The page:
The issue of fraudulent crypto-related mobile apps has received much attention of late.  Back in July 2022, the FBI issued a notice, warning financial institutions and investors about instances where criminals created spoofed cryptocurrency wallet apps to trick consumers and steal their cryptocurrency. There have also been reports of phishing websites that attempt to trick consumers into entering credentials, thereby enabling hackers to access victims’ crypto wallets. In response to these developments, Senator Sherrod Brown recently sent a letter to Apple, among others, expressing his concern about fraudulent cryptocurrency apps and asking for more information about the particulars of Apple’s process to review and approve crypto apps for inclusion in the App Store.

In a recent ruling, a California district court held that Apple, as operator of that App Store, was protected from liability for losses resulting from that type of fraudulent activity. (Diep v. Apple Inc., No. 21-10063 (N.D. Cal. Sept. 2, 2022)). This case is important in that, in a motion to dismiss, a platform provider was able to use both statutory and contractual protections to avoid liability for the acts of third party cyber criminals.

The Facts and Decision

The case involved claims brought by a putative class of users who downloaded a fraudulent third party digital wallet app that allowed hackers to steal users’ cryptocurrency. An App Store user alleged that she downloaded the fraudulent app that spoofed a legitimate app and, during registration, she typed in her personal information and linked her cryptocurrency to the app by inputting her private key.  Plaintiff soon discovered her cryptocurrency was gone and her account deleted, and subsequently learned that the digital wallet app she had downloaded was really a phishing program created for the sole purpose of stealing users’ crypto and routing it to the hackers’ personal accounts.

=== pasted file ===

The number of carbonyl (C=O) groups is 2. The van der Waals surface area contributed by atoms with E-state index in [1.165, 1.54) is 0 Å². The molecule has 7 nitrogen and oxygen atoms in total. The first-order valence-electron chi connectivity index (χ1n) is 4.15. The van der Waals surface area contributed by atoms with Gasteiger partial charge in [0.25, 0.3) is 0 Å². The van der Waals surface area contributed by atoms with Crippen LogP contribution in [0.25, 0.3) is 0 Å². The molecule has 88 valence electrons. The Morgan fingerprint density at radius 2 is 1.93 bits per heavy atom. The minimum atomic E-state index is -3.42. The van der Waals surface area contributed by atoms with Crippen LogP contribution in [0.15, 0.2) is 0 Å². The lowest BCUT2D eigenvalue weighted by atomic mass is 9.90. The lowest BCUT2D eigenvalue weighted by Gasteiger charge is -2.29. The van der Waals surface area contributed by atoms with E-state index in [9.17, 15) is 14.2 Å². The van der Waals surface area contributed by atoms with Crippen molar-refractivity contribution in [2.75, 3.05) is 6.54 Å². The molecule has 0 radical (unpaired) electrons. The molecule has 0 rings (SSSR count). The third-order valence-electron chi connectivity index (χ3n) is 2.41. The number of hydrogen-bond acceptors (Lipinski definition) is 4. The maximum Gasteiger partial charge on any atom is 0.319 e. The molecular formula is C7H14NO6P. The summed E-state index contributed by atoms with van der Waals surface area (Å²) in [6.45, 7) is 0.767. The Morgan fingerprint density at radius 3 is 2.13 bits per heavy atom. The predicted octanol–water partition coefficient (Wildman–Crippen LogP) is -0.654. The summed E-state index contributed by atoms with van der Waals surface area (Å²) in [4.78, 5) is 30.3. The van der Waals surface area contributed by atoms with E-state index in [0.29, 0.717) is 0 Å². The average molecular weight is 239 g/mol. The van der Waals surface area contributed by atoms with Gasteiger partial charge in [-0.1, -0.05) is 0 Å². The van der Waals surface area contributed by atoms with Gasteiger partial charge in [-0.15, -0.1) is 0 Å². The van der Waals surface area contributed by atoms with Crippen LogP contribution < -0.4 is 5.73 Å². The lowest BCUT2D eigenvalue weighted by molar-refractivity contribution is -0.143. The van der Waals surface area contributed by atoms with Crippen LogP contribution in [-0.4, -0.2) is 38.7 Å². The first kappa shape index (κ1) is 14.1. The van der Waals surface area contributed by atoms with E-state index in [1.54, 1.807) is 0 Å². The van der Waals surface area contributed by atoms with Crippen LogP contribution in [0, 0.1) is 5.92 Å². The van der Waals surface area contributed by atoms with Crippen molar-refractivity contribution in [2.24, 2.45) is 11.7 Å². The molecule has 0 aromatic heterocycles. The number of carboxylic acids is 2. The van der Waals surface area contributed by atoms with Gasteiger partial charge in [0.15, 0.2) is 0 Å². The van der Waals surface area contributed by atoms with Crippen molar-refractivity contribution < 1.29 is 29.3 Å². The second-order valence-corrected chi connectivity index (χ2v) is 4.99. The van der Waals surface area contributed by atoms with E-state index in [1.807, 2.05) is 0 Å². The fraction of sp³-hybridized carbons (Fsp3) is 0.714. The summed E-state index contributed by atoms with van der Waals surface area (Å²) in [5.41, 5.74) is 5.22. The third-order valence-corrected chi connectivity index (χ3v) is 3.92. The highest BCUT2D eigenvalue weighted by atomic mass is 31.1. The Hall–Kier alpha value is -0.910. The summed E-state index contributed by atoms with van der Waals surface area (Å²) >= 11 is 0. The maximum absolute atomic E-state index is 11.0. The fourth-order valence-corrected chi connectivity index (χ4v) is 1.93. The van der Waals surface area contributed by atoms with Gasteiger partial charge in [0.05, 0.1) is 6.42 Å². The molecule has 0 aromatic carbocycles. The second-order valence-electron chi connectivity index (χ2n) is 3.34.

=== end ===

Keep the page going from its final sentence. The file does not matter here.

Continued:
Plaintiff sought to hold Apple liable for its role in vetting and making the fraudulent app available in the App Store. In September 2021, Plaintiff brought the putative class action against Apple, as operator of the App Store, alleging claims under various federal laws, including the Computer Fraud and Abuse Act (CFAA), as well as under state consumer protection laws. Plaintiff generally asserted that Apple was liable in authorizing and distributing a fraudulent app in its App Store while representing that its App Store is “a safe and trusted place” and that Apple ensures “that the apps we offer are held to the highest standards for privacy, security, and content….”

Apple moved to dismiss the amended complaint on a number of grounds, including that it was immune under CDA Section 230 for its conduct in hosting the third party digital wallet app and that the limitation of liability provision within its terms of service negated Plaintiff’s claims related to third party apps. The court granted the motion to dismiss, holding that in fact, Apple was protected by Section 230 of the Communications Decency Act (“CDA”) from such liability.  Beyond failing to convince the court that Apple’s actions fell outside CDA Section 230, Plaintiff was also unsuccessful in overcoming the argument that the limitation of liability clause in Apple’s terms was enforceable with respect to the various claims.

The Communications Decency Act